US20160255384A1 - Method and system for predicting audience viewing behavior - Google Patents

Method and system for predicting audience viewing behavior Download PDF

Info

Publication number
US20160255384A1
US20160255384A1 US15/147,308 US201615147308A US2016255384A1 US 20160255384 A1 US20160255384 A1 US 20160255384A1 US 201615147308 A US201615147308 A US 201615147308A US 2016255384 A1 US2016255384 A1 US 2016255384A1
Authority
US
United States
Prior art keywords
engagement
audience
media
processor
content
Prior art date
Legal status (The legal status is an assumption and is not a legal conclusion. Google has not performed a legal analysis and makes no representation as to the accuracy of the status listed.)
Granted
Application number
US15/147,308
Other versions
US10198713B2 (en
Inventor
Carl D. Marci
Brian Levine
Ravi Kanth V Kothuri
Caleb J. Siefert
Current Assignee (The listed assignees may be inaccurate. Google has not performed a legal analysis and makes no representation or warranty as to the accuracy of the list.)
Nielsen Company US LLC
Original Assignee
Nielsen Company US LLC
Priority date (The priority date is an assumption and is not a legal conclusion. Google has not performed a legal analysis and makes no representation as to the accuracy of the date listed.)
Filing date
Publication date
Priority to US82454606P priority Critical
Priority to US11/850,650 priority patent/US8296172B2/en
Priority to US16489209P priority
Priority to US12/749,376 priority patent/US9514436B2/en
Priority to US15/147,308 priority patent/US10198713B2/en
Application filed by Nielsen Company US LLC filed Critical Nielsen Company US LLC
Assigned to INNERSCOPE RESEARCH, INC. reassignment INNERSCOPE RESEARCH, INC. ASSIGNMENT OF ASSIGNORS INTEREST (SEE DOCUMENT FOR DETAILS). Assignors: INNERSCOPE RESEARCH, LLC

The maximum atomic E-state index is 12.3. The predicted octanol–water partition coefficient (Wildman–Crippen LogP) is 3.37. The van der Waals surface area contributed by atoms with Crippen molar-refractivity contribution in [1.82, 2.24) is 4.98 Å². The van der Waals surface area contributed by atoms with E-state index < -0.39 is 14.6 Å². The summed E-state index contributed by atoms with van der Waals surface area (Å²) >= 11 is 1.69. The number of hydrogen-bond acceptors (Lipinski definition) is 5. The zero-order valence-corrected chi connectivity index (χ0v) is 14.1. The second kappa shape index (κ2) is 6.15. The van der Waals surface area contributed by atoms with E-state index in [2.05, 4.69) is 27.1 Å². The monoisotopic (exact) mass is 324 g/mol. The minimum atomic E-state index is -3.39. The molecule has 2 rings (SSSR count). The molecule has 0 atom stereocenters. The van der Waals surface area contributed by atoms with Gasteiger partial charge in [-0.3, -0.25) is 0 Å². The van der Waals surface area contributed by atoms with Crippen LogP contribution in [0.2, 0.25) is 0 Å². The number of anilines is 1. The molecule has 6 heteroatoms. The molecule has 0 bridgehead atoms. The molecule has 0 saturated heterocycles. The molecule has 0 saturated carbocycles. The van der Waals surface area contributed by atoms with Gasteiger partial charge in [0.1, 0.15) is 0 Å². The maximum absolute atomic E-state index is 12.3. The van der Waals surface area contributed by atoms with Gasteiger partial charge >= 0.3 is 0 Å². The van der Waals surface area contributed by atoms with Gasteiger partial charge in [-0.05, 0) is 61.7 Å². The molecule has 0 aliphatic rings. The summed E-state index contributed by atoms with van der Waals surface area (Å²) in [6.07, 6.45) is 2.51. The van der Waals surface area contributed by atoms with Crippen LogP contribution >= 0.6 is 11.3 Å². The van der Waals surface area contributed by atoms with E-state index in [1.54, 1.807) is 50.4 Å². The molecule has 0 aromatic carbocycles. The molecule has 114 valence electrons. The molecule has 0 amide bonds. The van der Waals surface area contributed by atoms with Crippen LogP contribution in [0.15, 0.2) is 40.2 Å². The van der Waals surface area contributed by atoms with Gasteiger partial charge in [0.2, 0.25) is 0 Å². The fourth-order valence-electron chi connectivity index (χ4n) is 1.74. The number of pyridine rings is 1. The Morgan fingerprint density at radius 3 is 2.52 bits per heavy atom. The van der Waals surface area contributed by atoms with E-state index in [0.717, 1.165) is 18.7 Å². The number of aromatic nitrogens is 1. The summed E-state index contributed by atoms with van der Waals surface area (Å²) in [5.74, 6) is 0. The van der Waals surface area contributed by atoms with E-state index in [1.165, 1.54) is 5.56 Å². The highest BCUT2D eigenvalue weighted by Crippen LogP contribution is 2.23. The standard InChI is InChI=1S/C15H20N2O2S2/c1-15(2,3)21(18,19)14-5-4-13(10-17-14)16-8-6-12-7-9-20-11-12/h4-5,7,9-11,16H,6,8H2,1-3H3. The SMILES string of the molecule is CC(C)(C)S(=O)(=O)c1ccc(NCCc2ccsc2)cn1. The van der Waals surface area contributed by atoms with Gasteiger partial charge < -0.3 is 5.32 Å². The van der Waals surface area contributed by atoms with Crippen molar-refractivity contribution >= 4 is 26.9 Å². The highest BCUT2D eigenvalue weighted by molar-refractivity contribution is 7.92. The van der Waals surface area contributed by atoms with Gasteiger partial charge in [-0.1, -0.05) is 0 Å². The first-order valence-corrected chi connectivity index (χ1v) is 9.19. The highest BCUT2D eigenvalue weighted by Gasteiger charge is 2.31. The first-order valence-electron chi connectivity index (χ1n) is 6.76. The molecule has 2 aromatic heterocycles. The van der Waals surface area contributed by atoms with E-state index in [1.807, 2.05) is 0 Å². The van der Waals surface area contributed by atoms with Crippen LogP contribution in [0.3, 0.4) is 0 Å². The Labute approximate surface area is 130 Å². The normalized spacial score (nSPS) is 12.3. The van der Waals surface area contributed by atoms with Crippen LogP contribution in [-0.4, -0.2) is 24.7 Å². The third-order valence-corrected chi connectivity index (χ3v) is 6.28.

Assigned to THE NIELSEN COMPANY (US), LLC reassignment THE NIELSEN COMPANY (US), LLC ASSIGNMENT OF ASSIGNORS INTEREST (SEE DOCUMENT FOR DETAILS). Assignors: INNERSCOPE RESEARCH, INC.
Assigned to INNERSCOPE RESEARCH, LLC reassignment INNERSCOPE RESEARCH, LLC ASSIGNMENT OF ASSIGNORS INTEREST (SEE DOCUMENT FOR DETAILS). Assignors: LEVINE, BRIAN, MARCI, CARL D., KOTHURI, RAVI KANTH V, SIEFERT, CALEB J.
Publication of US20160255384A1 publication Critical patent/US20160255384A1/en
Publication of US10198713B2 publication Critical patent/US10198713B2/en
Application granted granted Critical
Assigned to CITIBANK, N.A. reassignment CITIBANK, N.A. SUPPLEMENTAL SECURITY AGREEMENT Assignors: A. C. NIELSEN COMPANY, LLC, ACN HOLDINGS INC., ACNIELSEN CORPORATION, ACNIELSEN ERATINGS.COM, AFFINNOVA, INC., ART HOLDING, L.L.C., ATHENIAN LEASING CORPORATION, CZT/ACN TRADEMARKS, L.L.C., Exelate, Inc., GRACENOTE DIGITAL VENTURES, LLC, GRACENOTE MEDIA SERVICES, LLC, GRACENOTE, INC., NETRATINGS, LLC, NIELSEN AUDIO, INC., NIELSEN CONSUMER INSIGHTS, INC., NIELSEN CONSUMER NEUROSCIENCE, INC., NIELSEN FINANCE CO., NIELSEN FINANCE LLC, NIELSEN HOLDING AND FINANCE B.V., NIELSEN INTERNATIONAL HOLDINGS, INC., NIELSEN MOBILE, LLC, NIELSEN UK FINANCE I, LLC, NMR INVESTING I, INC., NMR LICENSING ASSOCIATES, L.P., TCG DIVESTITURE INC., THE NIELSEN COMPANY (US), LLC, THE NIELSEN COMPANY B.V., TNC (US) HOLDINGS, INC., VIZU CORPORATION, VNU INTERNATIONAL B.V., VNU MARKETING INFORMATION, INC.
Assigned to CITIBANK, N.A reassignment CITIBANK, N.A CORRECTIVE ASSIGNMENT TO CORRECT THE PATENTS LISTED ON SCHEDULE 1 RECORDED ON 6-9-2020 PREVIOUSLY RECORDED ON REEL 053473 FRAME 0001. ASSIGNOR(S) HEREBY CONFIRMS THE SUPPLEMENTAL IP SECURITY AGREEMENT. Assignors: A.C. NIELSEN (ARGENTINA) S.A., A.C. NIELSEN COMPANY, LLC, ACN HOLDINGS INC., ACNIELSEN CORPORATION, ACNIELSEN ERATINGS.COM, AFFINNOVA, INC., ART HOLDING, L.L.C., ATHENIAN LEASING CORPORATION, CZT/ACN TRADEMARKS, L.L.C., Exelate, Inc., GRACENOTE DIGITAL VENTURES, LLC, GRACENOTE MEDIA SERVICES, LLC, GRACENOTE, INC., NETRATINGS, LLC, NIELSEN AUDIO, INC., NIELSEN CONSUMER INSIGHTS, INC., NIELSEN CONSUMER NEUROSCIENCE, INC., NIELSEN FINANCE CO., NIELSEN FINANCE LLC, NIELSEN HOLDING AND FINANCE B.V., NIELSEN INTERNATIONAL HOLDINGS, INC., NIELSEN MOBILE, LLC, NMR INVESTING I, INC., NMR LICENSING ASSOCIATES, L.P., TCG DIVESTITURE INC., THE NIELSEN COMPANY (US), LLC, THE NIELSEN COMPANY B.V., TNC (US) HOLDINGS, INC., VIZU CORPORATION, VNU INTERNATIONAL B.V., VNU MARKETING INFORMATION, INC.
Active legal-status Critical Current
Adjusted expiration legal-status Critical

Links

Images

Classifications

    • GPHYSICS
    • G06COMPUTING; CALCULATING; COUNTING